A 19-year-old Oregonian filed a lawsuit against a chat platform that advertises itself as a “great way to meet new friends” for randomly connecting her at age 11 with a user who forced her to share nude photos and videos of herself.
Websites and social networks advertised as platforms to meet people with apparent common interests have become a haven for pedophiles, which is very dangerous, especially for the most vulnerable: children.
With little or no parental supervision, or often behind their parents’ backs, children embark on these sites that promise them a fun “social life” and the possibility of making more friends, leaving them at the mercy of depraved pedophiles who are on the prowl looking for victims.
A typical case involved an 11-year-old girl from Oregon who was contacted by one of these perverts on a website offering video chat or text messages.
The young victim, known in court documents by the acronym A.M., filed the lawsuit on Friday, Nov. 19, in U.S. District Court in Portland, against Omegle, a free online chat room launched in 2009 by an Oregon student who is now 31.
According to Oregon Live, A.M.’s attorneys accuse the company, which is listed as a limited liability company, of promoting prostitution and sex trafficking in the lawsuit.
In 2014, at the age of 11, A.M. began using the site to meet other students but was contacted by Ryan Scott Fordyce, a Canadian pedophile then in his 30s who was caught and is now serving a 10-year prison sentence.
At first, Fordyce tricked her by telling her he would help her feel good, and little by little, he made the girl trust him. First, he started asking her for pictures of her smiling face, and then he forced her to give him her contact information to continue their relationship outside the platform.
He soon began asking her to send him photos and videos of her body, doing different poses, and even of her naked. He also, court documents allege, forced her to use the website to recruit other children to satisfy his perversities.
“A.M.’s task would be to take screenshots of them, get their contact information, and relay everything to Fordyce,” attorneys Barbara C. Long and Carrie Goldberg said in the lawsuit.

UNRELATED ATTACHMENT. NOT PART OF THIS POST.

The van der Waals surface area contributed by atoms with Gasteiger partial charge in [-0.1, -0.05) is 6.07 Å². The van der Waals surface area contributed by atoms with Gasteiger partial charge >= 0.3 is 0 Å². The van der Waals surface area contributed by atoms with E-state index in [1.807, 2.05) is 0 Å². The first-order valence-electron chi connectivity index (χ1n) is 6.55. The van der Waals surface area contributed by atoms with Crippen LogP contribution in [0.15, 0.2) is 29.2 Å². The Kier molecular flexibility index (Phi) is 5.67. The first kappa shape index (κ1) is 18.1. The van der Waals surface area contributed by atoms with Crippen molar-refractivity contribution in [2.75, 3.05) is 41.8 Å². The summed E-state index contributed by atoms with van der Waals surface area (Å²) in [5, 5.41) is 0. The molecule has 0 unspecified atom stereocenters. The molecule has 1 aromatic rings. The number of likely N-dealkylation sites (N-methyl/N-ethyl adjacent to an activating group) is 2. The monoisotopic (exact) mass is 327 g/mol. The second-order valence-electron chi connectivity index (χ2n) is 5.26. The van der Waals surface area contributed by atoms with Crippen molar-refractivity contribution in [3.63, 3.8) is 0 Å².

The pedophile threatened A.M. for three years, telling her that he would leak the photos to her family and acquaintances and told her she would get in trouble with her parents and could be arrested if she did not continue to do as he asked.
This terrible situation continued until 2018, when the parents of A.M, then 15 years old, were contacted by Canadian police, who informed them that they had caught a pedophile who possessed photographs of their daughter. In total, law enforcement authorities recovered 3,055 files of child pornography on Fordyce’s devices, which included 220 images and videos of A.M.
The site does not require users to verify their age or names and says that children as young as 13 can use the platform with parental permission. But the site has no system to monitor or prevent minors from being contacted by adults. Thus it became a conducive medium for pedophiles, a fact of which Omegle was not unaware.
Regarding this, the lawyers in the lawsuit wrote, “Between May of 2015 and May of 2021, the text on Omegle’s homepage included a sentence that read: ‘Predators have been known to use Omegle, so please be careful.’ Instead of serving as a warning, though, the statement is an admission that Omegle was well aware that crimes to children were occurring on its platform.'”
“There’s no reason for a video streaming product that randomly pairs adults and children to exist at all, let alone without any real safety controls. This is not about limiting internet access or screen time, it’s about consequences for a product that knowingly provides and profits from predators’ access to children,” A.M. said in a statement.
“This lawsuit is bigger than me, the damage has already been done to me, but my team and I are determined to protect the children after me that are just as vulnerable as I was. Nobody deserves this,” the young pedophilia victim added.